Twitter : My First IPO

Twitter : My First IPO


Whenever popular companies decide to go public, the media coverage on them is over the top. When Twitter was debuting in late 2013, they were calling it the hottest IPO since Facebook. While today Facebook is the leader in the social media space and it's stock has been on an absolute tear in recent months, the 2012 IPO was an utter disaster.


Facebook's share price was originally set conservatively $28-35/share. Three days before it debuted, the underwriting banks increased the IPO float 25% as well as the range to $35-38 citing heavy demand. This change was despite consensus among large investors that FB was "overpriced and over-hyped." The IPO then flopped, and retail investors not on the inside got killed. FB actually faced many lawsuits following the offering citing the underwriters didn't report revenue cuts on their S-1 among other details.


But I digress, on to Twitter. Many believed underwriters would learn from Facebook and make it more appealing for retail investors. Twitter was a nationwide phenomenon at this point and you were just starting to see things like hashtags at the bottom of your favorite TV shows. It priced at $32 and was way oversubscribed (in the real sense, not in the Facebook sense). People were expecting a BIG pop day 1.


While being involved in the financial markets for over a decade, I started trading professionally at a firm in lower Manhattan in late 2013. I was on a demo trading account for a month in October, and finally started live trading November 4, 2013. I was like a kid in a candy store just soaking up all the knowledge I could, as it's always been my dream to be a successful trader. This was my first experience on a trading desk and it was just as wild as anticipated.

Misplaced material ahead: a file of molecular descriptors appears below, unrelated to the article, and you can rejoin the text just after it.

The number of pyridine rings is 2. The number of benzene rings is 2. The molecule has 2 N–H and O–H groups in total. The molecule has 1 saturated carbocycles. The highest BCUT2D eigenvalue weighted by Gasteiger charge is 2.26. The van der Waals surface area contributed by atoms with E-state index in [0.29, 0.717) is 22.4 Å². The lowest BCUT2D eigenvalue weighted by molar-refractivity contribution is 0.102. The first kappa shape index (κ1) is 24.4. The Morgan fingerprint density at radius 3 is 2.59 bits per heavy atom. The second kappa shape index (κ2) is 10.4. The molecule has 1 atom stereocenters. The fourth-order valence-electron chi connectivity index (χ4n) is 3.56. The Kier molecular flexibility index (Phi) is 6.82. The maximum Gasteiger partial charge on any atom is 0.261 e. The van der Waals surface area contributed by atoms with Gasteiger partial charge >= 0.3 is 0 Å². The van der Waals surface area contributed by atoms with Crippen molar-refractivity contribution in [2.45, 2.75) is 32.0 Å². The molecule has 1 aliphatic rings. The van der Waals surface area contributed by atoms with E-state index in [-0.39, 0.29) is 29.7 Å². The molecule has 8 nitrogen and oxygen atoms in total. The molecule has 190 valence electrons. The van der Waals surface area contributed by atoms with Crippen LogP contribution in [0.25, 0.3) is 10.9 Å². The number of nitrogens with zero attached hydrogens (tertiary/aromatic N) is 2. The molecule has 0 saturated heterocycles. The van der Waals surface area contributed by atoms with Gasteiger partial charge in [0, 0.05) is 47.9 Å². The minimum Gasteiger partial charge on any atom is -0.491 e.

We have our morning meeting everyday at 8:45 where the head trader, we'll call him Jack commanded the room. Jack was equipped with his slicked back hair and mini wooden baseball bat that'd he'd slam against his open palm while addressing the room and wave it around like a pointing stick shouting at all the young traders. He was the intimidator, the enforcer. He wanted to get the weak hands out, the newbies that couldn't handle the ups and downs of trading. It was his job to make you feel like a piece of shit, and he was good at his job.


The Twitter IPO was the Thursday of my first week of trading. I knew nothing about day trading, I couldn't be any lower on the totem pole at this point. What I lacked in knowledge I made up for in hunger and enthusiasm. I wanted the big dogs to know that I was here to stay and I was gonna make my way to the top.


The morning meeting that Thursday seemed to be straight out of a movie. Everyone was talking about the different possible scenarios, how much size they were going to buy, how much money they were going to make, etc. Jack took center stage. The vibe of the room was eerie, it felt like minutes before my championship football game in high school.


"If you can't motivate yourself on a day like today, I don't know what to tell you," Jack started. "IF YOU CAN'T FUCKING MOTIVATE YOURSELF FOR THE BIGGEST IPO OF THE YEAR, THEN WHY THE FUCK ARE YOU HERE!? We are here to put ourselves in a position of opportunity. You will never have another day like today. There will never be another Twitter IPO. When you talk to your friends, family, etc later on today, what will you tell them? Are you going to say you manned up? Made some real money? Acted like a big swinging dick? Or are you gonna be a pussy and make excuses. It's too fast, I'm scared, I don't want to lose money. I don't want to fucking hear it."